The Power of TWT

The weekly staff meeting is in five minutes. As usual, “better citizen service” tops the agenda. You’ve heard the spiel so many times you now lip sync its delivery. Your eyes closed and lips ready, the meeting begins.

“This man left his three sons 17 camels. The first son gets half. The second son gets a third. The third son receives a ninth. The sons negotiate — 17 doesn’t divide by 2 or 3 or 9.” This isn’t the spiel. Eyes now open, you are watching a “Ted Talk” from Will Ury, renowned conflict negotiator and author of Getting to Yes.

My leadership team discovered the Power of TWT (Training with Ted) two years ago when we encountered Simon Sinek’s “How Great Leaders Inspire Action.” This free video sparked a 30-minute discussion about what we could do better in leading our engaged workforce. Sinek’s talk didn’t stop with the leadership team. Soon, all departmental staff had seen it and realized they too played a leadership role when engaging with the citizens we served. The challenge became to find “Ted Talks” that lightened up staff meetings and served as educational and/or problem-solving tools. Twice a month, staff meetings include these gems.

Spark up your staff meeting and departmental performance with “Ted Talks.” These short presentations are:

Entertaining

Each presentation grabs one’s attention quickly as it starts with a story. Paul Smith’s “Lead with a Story” states people remember stories more than facts. Which statement resonates with you: December 25, 1776 or Washington crossing the Delaware? Unless you’re a history buff, the date means nothing. Most likely, you’ve heard the story of General Washington crossing the icy Delaware River early Christmas morning and catching the Hessians by surprise, thus garnering the first victory for the Continental Army.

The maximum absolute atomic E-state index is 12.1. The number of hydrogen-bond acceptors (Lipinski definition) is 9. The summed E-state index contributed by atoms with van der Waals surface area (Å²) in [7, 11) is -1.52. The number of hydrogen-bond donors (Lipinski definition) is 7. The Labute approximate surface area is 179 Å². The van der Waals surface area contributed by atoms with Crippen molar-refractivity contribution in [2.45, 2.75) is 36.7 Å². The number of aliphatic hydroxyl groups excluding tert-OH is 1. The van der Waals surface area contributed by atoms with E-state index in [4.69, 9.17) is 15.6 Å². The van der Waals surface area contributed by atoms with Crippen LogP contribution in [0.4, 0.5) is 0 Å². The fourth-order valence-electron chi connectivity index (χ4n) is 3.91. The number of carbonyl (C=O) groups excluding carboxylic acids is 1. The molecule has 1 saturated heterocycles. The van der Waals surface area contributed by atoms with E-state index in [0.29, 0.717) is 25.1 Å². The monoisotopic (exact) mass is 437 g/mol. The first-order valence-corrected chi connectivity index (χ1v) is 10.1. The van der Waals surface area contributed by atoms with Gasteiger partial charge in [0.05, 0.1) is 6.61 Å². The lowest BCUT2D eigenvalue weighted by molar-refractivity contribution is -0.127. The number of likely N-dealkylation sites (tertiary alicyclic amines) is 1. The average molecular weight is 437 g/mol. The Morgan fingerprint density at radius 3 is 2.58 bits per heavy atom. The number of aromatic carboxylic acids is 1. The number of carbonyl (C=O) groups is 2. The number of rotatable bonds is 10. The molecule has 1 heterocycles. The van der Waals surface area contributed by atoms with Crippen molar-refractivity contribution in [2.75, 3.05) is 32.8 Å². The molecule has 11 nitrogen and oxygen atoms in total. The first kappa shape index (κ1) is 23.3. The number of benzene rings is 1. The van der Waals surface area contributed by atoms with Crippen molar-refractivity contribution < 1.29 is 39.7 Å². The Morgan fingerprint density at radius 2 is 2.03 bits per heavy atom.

The presenters are animated when they give the talk. They use simple props or diagrams that are easily remembered.

Finally, they’re short. An average talk is about 15 minutes, thus learned attention deficit disorder (LADD) doesn’t kick in.

Educational

The talks normally focus on a single concept, sometimes unfamiliar, but logical once presented. Think about negotiations and conflict. How many sides are there? Most of us think two. Ury offers a different perspective based on his many years of negotiating conflicts at the international and local levels.

The presenters are experts in their fields. Ury is a Harvard anthropologist with nearly four decades of conflict negotiation under his belt.

These talks often spark the desire to share. A departmental permit supervisor attended a training where he saw David Marquet’s presentation on leadership through intent. The following Monday, he started his team meeting with it. He adapted the message to discuss how county stormwater development codes aren’t always black and white given the different types of soil. Engineers will try different things. So, remember the codes’ intent when processing stormwater permits.

Engaging

Astute leaders frame the issue. Then they use a presentation’s concept to engage their team. Discussion occurs. Solutions are vetted. The end result often supports Thomas Miller’s graph on job satisfaction.

An engaged staff is crucial to any public service agency. Despite current political rhetoric, citizen frustration is higher than anger with government. “Ted Talks” offer a method to improve staff engagement which translates into providing solutions versus roadblocks to the public we serve.

“Ted Talks” are a way to improve staff meetings, give free training and engage staff. So, here’s a challenge to the reader.

  1. Find a conflict issue within your department.
  2. Watch Ury’s presentation.
  3. Identify the sides.
  4. Come up with a solution.
  5. Follow the African Proverb.
  6. Report the results as a comment to this blog.

It would be interesting to see what others are facing and the creative solutions they’re using. Who knows, your solution might become a “Ted Talk” that inspires other governmental agencies.


Submitted by Larry Keeton

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